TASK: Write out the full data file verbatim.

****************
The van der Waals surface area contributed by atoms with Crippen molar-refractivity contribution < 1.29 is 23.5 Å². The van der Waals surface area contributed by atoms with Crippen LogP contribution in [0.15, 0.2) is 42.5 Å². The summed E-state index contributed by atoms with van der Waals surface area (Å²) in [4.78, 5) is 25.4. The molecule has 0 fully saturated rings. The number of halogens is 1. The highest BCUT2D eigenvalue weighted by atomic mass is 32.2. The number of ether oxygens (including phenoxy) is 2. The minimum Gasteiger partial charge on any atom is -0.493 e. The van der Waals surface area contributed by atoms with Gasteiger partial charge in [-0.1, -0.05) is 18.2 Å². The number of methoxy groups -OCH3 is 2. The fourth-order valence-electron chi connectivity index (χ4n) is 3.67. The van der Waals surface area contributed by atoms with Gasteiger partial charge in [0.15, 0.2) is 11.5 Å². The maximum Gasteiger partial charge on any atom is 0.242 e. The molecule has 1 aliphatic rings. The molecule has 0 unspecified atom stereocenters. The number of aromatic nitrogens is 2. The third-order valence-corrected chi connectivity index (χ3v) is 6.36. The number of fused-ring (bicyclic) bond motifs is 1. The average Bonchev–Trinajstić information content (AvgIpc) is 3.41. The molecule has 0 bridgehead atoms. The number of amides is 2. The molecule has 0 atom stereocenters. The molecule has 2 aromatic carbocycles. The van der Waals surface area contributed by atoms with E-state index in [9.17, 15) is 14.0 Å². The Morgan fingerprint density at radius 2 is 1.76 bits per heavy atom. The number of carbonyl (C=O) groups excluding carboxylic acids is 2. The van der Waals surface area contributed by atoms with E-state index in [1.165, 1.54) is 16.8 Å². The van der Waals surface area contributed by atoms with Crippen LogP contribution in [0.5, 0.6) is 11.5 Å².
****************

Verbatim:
The van der Waals surface area contributed by atoms with Crippen molar-refractivity contribution < 1.29 is 23.5 Å². The van der Waals surface area contributed by atoms with Crippen LogP contribution in [0.15, 0.2) is 42.5 Å². The summed E-state index contributed by atoms with van der Waals surface area (Å²) in [4.78, 5) is 25.4. The molecule has 0 fully saturated rings. The number of halogens is 1. The highest BCUT2D eigenvalue weighted by atomic mass is 32.2. The number of ether oxygens (including phenoxy) is 2. The minimum Gasteiger partial charge on any atom is -0.493 e. The van der Waals surface area contributed by atoms with Gasteiger partial charge in [-0.1, -0.05) is 18.2 Å². The number of methoxy groups -OCH3 is 2. The fourth-order valence-electron chi connectivity index (χ4n) is 3.67. The van der Waals surface area contributed by atoms with Gasteiger partial charge in [0.15, 0.2) is 11.5 Å². The maximum Gasteiger partial charge on any atom is 0.242 e. The molecule has 1 aliphatic rings. The molecule has 0 unspecified atom stereocenters. The number of aromatic nitrogens is 2. The third-order valence-corrected chi connectivity index (χ3v) is 6.36. The number of fused-ring (bicyclic) bond motifs is 1. The average Bonchev–Trinajstić information content (AvgIpc) is 3.41. The molecule has 0 bridgehead atoms. The number of amides is 2. The molecule has 0 atom stereocenters. The molecule has 2 aromatic carbocycles. The van der Waals surface area contributed by atoms with E-state index in [9.17, 15) is 14.0 Å². The Morgan fingerprint density at radius 2 is 1.76 bits per heavy atom. The number of carbonyl (C=O) groups excluding carboxylic acids is 2. The van der Waals surface area contributed by atoms with E-state index in [1.165, 1.54) is 16.8 Å². The van der Waals surface area contributed by atoms with Crippen LogP contribution in [0.5, 0.6) is 11.5 Å².